A top Drug Enforcement Agency agent laundered millions in drug money and hosted wild parties with prostitutes, according to law enforcement officials who fear he may have permanently compromised the DEA’s undercover Colombian ops.
Jose Irizarry, once praised for his high-profile drug busts, laundered over $7 million in cocaine cash, collaborating with a long-time DEA informant to skim plenty for himself off the top, five current and former law enforcement officials not authorized to speak about an ongoing investigation told the AP.
The officials revealed that Irizarry is the unnamed “co-conspirator 3” in a federal case against DEA informant Gustavo Yabrudi, a dual Venezuelan-American citizen who pleaded guilty to money laundering in a federal case in Tampa, Florida in September.
Irizarry spent lavishly, throwing wild parties on yachts with prostitutes – parties attended by his fellow DEA agents, a practice the agency banned after an embarrassing 2015 Department of Justice Inspector General report – and flaunting designer goods like the drug dealers he was locking up by the dozen.
“He was the superstar everyone wanted to be,” one of the officials said.
His downfall was an $87,000 wire transfer meant for a Cali trafficker that vanished in transit – the trafficker, unbeknownst to Irizarry, was an informant as well, and complained to the Justice Department. At the same time, an Internal Revenue Service (IRS) tip alerted the DEA to the fact that he had been falsifying paperwork to re-route informant payments to himself.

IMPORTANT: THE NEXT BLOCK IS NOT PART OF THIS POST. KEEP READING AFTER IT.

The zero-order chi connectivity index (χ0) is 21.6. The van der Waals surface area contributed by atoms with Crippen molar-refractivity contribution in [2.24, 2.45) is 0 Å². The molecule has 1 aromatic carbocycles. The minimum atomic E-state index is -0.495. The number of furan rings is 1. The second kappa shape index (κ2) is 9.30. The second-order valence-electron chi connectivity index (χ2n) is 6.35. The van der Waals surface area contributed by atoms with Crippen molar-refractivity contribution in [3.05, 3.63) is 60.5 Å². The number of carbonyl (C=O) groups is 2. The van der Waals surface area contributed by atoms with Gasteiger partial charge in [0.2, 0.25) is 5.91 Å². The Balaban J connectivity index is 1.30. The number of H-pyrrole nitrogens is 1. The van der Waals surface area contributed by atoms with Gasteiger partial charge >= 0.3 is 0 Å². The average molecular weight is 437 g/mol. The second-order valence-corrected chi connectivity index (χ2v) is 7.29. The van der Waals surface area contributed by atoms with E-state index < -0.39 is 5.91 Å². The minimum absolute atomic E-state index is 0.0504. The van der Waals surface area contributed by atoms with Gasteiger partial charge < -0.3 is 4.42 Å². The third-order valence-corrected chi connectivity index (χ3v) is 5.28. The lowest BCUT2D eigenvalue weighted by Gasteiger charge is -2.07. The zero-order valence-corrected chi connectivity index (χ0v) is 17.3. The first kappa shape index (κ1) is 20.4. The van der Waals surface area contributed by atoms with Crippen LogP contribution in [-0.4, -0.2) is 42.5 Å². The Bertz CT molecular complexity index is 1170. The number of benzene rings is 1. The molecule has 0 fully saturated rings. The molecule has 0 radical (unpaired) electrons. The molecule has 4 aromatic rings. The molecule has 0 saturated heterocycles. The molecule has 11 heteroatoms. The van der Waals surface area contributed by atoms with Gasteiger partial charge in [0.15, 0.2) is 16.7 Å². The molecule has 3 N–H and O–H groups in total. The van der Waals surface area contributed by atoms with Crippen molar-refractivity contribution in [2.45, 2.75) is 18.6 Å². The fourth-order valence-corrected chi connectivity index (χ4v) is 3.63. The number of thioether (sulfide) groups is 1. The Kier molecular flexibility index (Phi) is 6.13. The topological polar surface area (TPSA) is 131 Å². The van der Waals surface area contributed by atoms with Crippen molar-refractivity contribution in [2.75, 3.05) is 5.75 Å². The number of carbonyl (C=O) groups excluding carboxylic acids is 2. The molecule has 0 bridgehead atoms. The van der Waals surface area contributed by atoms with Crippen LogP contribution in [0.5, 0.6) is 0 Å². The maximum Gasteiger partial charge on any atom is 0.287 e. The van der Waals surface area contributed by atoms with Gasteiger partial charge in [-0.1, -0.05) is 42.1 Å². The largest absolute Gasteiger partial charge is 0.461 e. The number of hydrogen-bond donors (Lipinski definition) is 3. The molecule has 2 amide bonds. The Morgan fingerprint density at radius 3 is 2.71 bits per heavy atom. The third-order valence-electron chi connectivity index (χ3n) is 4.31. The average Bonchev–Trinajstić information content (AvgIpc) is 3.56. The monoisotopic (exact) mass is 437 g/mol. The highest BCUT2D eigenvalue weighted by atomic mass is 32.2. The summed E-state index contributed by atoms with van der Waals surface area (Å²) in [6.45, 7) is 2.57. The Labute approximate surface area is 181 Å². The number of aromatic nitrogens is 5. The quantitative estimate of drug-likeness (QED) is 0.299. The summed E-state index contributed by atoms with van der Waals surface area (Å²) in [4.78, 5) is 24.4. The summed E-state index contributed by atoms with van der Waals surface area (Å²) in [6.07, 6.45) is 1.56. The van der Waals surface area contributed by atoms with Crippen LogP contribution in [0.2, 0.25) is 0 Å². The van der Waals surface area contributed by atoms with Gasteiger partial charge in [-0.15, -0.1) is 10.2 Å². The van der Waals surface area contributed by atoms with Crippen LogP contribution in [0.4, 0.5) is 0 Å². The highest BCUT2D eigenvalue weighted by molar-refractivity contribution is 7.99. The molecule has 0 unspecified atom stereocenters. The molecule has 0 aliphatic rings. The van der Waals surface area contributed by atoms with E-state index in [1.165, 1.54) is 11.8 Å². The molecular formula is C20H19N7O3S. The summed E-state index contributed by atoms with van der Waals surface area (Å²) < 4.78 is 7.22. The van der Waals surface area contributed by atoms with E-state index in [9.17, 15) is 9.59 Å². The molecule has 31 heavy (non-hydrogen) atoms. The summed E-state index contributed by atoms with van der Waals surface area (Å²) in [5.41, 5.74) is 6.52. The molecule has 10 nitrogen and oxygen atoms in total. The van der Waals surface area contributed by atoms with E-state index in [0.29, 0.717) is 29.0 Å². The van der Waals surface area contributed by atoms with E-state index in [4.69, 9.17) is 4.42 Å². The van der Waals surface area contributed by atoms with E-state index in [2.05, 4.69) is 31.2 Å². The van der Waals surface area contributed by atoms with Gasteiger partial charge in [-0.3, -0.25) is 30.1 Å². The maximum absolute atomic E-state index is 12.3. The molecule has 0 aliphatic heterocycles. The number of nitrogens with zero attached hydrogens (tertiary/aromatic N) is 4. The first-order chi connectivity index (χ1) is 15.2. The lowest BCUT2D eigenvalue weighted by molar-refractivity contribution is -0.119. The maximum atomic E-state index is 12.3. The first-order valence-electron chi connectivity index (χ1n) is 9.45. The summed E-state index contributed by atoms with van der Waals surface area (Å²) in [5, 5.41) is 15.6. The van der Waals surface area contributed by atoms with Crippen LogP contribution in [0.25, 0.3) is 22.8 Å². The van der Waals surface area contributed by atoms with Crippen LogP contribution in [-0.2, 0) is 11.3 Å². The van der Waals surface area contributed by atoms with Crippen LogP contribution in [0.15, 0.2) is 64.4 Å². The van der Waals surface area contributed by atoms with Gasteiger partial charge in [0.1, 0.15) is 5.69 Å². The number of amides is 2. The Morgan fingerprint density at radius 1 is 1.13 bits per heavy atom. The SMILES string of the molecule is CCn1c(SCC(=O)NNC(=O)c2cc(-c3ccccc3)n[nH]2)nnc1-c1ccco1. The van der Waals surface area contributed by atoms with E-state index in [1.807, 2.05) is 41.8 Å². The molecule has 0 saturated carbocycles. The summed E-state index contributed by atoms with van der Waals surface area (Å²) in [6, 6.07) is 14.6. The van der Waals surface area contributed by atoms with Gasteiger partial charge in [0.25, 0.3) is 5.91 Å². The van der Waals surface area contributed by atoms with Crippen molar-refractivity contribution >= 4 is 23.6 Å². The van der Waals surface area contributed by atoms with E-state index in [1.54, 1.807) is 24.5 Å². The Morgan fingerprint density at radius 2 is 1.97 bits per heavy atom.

The criminal probe has been ongoing since last April and it is not known whether Irizarry has been charged. His whereabouts are unknown, and a DEA spokeswoman says he left the agency in 2017 after being recalled to Washington from Colombia. Sources with knowledge of the investigation said last year that not only was the DEA investigating Irizarry, but the Department of Justice’s Inspector General office and the FBI were as well – and that they believe the DEA’s undercover Colombian operations may have been compromised. Current and former DEA officials say the case may be “one of the biggest black eyes in the history of the DEA.”
As a star agent, Irizarry won permission from the DEA to set up his own “undercover operation” using front companies, shell bank accounts, and couriers to send money and ship contraband merchandise to Colombia – all on behalf of suspected drug traffickers whose circle he had married into. He deposited the traffickers’ money into an account Yabrudi opened for him, using the money to buy goods that were shipped to Colombia.
Over the course of six years, more than $7 million was funneled through the account. In his guilty plea, Yabrudi admitted to withdrawing cash and giving it to “co-conspirator 3,” – Irizarry. The agent even drew up fake “seizure orders” and bank letters to siphon off more money for himself from the drug proceeds he was laundering, pretending “the feds” had seized it. The traffickers wrote it off as the cost of doing business. And business was booming – officials believe Irizarry was deliberately targeting his wife’s family’s rivals for his numerous busts.
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